Norfolk couple transform listed chapel into a cool new Airbnb
- Credit: Compendia Studio
Helen Littlewood’s love for her home county of Norfolk is infectious.
She proudly calls Norwich “the best city”, thinks the coastline is “amazing” and loves the north and south of the county equally, too.
She loves it so much, in fact, that she’s made it her mission to share its magic with others – one property at a time.
Day to day, she and her husband, Mark, run One Agency, an award-winning marketing and design agency which has offices in Norwich, Cambridge and London. And while Helen admits that their day-job is “full on”, it doesn’t stop the couple from filling their weekends and evenings with architectural drawings and rubble as they ‘do up’ and decorate.
Helen and Mark’s hobby is to bring life back to some of Norfolk’s most characterful period properties. They have renovated a former gallery space in Holt, an old chapel in New Buckenham and are now working on a former antiques shop in Wymondham. But it started long before that.
“We moved out of the city in 2005 and bought an old weaver’s cottage,” says Helen. “We renovated that and that really got us into it, into bringing something back to life, almost, and then we bought the house that we’re in now.” It’s a beautiful house, Helen says, a mix of modern and Victorian – but it was a wreck.
“It needed everything doing to it,” she says. “It took us ten years – we didn’t have the money to just do it all in one go, but in a way that’s a good thing because it allowed us to make decisions along the way.”
The couple have applied this thoughtful and gentle approach to subsequent projects, and it’s even inspired their new Airbnb brand, Slow Norfolk (on Instagram as @slownorfolk), which celebrates slow and mindful living, as well as natural materials and thoughtful design.
Helen admits that while they could spend less money and time on the renovations, they don’t. They refuse to set themselves deadlines, with the average project taking one to two years. “It’s not a short-term flip at all,” she says. “We love them, you know, and we don’t want to let them go. We want to restore them and make them beautiful.”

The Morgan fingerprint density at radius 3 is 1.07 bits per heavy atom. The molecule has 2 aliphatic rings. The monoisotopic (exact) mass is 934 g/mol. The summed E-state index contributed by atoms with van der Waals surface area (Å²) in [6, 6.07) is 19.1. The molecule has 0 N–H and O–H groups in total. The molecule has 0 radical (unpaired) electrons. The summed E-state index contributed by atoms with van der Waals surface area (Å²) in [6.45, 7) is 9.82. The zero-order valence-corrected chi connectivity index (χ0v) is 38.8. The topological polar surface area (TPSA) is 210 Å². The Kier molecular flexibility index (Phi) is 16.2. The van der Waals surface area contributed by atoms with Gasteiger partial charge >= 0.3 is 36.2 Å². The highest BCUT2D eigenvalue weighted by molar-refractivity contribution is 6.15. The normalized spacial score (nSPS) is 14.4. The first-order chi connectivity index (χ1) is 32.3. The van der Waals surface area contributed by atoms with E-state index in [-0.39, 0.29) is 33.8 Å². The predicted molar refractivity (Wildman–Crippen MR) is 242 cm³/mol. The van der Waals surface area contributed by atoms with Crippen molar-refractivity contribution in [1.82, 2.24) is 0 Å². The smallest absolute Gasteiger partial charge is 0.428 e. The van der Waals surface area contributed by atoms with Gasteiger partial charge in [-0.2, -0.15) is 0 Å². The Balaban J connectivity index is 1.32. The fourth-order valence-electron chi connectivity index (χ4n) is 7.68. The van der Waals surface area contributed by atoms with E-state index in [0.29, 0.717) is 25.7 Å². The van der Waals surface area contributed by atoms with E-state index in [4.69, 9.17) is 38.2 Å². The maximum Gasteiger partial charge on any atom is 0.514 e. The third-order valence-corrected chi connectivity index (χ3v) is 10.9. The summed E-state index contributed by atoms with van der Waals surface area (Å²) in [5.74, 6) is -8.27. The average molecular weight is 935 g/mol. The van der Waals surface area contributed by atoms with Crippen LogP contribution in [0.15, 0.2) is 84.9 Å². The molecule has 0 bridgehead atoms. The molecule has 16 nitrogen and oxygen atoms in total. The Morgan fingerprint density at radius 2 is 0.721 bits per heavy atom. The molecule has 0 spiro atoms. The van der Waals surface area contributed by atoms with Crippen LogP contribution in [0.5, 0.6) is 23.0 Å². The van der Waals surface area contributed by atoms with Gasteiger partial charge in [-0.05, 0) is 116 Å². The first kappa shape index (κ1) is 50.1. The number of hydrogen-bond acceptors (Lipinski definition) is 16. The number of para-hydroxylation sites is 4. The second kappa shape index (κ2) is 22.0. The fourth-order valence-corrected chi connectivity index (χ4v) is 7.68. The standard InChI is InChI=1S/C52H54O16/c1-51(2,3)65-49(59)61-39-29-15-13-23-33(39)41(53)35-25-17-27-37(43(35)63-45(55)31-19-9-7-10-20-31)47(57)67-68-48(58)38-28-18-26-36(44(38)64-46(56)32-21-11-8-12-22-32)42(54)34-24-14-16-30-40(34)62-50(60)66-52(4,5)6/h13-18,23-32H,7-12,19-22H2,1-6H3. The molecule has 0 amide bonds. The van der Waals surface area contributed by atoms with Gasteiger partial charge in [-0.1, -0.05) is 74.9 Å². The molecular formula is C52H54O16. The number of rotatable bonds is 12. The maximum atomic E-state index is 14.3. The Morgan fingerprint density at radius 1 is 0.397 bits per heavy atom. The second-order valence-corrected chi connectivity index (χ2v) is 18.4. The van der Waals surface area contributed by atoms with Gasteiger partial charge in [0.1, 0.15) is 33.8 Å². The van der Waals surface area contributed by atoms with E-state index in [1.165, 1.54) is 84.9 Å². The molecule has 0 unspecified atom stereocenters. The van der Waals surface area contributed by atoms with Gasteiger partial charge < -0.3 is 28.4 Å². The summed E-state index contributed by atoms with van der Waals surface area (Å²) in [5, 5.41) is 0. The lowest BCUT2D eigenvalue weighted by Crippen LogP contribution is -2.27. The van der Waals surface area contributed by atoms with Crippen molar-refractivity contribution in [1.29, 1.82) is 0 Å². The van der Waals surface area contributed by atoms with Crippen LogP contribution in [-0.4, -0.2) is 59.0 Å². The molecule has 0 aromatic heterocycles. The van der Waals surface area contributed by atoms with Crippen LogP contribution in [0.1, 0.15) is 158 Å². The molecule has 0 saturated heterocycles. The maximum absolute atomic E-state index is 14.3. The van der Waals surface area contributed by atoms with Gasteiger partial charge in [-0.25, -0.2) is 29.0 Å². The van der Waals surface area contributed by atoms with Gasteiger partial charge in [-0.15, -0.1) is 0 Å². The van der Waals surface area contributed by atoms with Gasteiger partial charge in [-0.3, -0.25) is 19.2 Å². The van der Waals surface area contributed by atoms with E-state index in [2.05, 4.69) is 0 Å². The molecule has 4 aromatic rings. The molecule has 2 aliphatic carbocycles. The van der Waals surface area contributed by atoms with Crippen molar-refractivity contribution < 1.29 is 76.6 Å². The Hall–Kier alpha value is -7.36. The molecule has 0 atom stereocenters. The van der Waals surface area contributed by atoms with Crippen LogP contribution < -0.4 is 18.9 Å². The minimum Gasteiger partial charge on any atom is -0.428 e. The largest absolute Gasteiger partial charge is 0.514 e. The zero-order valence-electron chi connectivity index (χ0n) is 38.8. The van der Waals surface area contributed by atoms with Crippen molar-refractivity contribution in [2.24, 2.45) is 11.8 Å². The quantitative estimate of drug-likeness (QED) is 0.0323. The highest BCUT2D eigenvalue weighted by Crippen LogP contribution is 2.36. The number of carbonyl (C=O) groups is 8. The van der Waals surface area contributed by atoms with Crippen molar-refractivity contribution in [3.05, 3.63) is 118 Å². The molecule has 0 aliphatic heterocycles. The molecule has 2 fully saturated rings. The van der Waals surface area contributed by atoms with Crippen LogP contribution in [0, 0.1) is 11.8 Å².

Last March, they set up two of the finished renovation projects – The Hideaway in New Buckenham and Chancery House in Holt – as Airbnbs, which has proved a further chance to share their love of their home county.
What’s consistent about all of the properties that Helen and Mark have bought is that they all have character, a story, a sense of history and place. The Hideaway had been a Sunday school and then, as congregation numbers dwindled, it was used as a chapel. Eventually it closed completely and was put up for sale.
The pair were thrilled when they won it at auction, and set about bringing it back to life. They put a new mezzanine in and restored what they could, cutting through rafters and opening up the space.
“It is beautiful,” she says. “It’s perfect for a little couple’s retreat so we thought, ‘right, this is the first step into Airbnb.’ We love the county and wanted to promote it, outside, as a retreat, somewhere to go. Where New Buckenham is, it’s right in the centre, so you’ve obviously got the opportunity to go to the Broads, the coast, the city or Thetford Forest.”
So far, it’s been a resounding success. They’ve amassed five-star reviews, received emails and pictures from clients who have stayed there and had every weekend booked out – even through January. It’s also proved a particular hit with those who have never been to Norfolk before.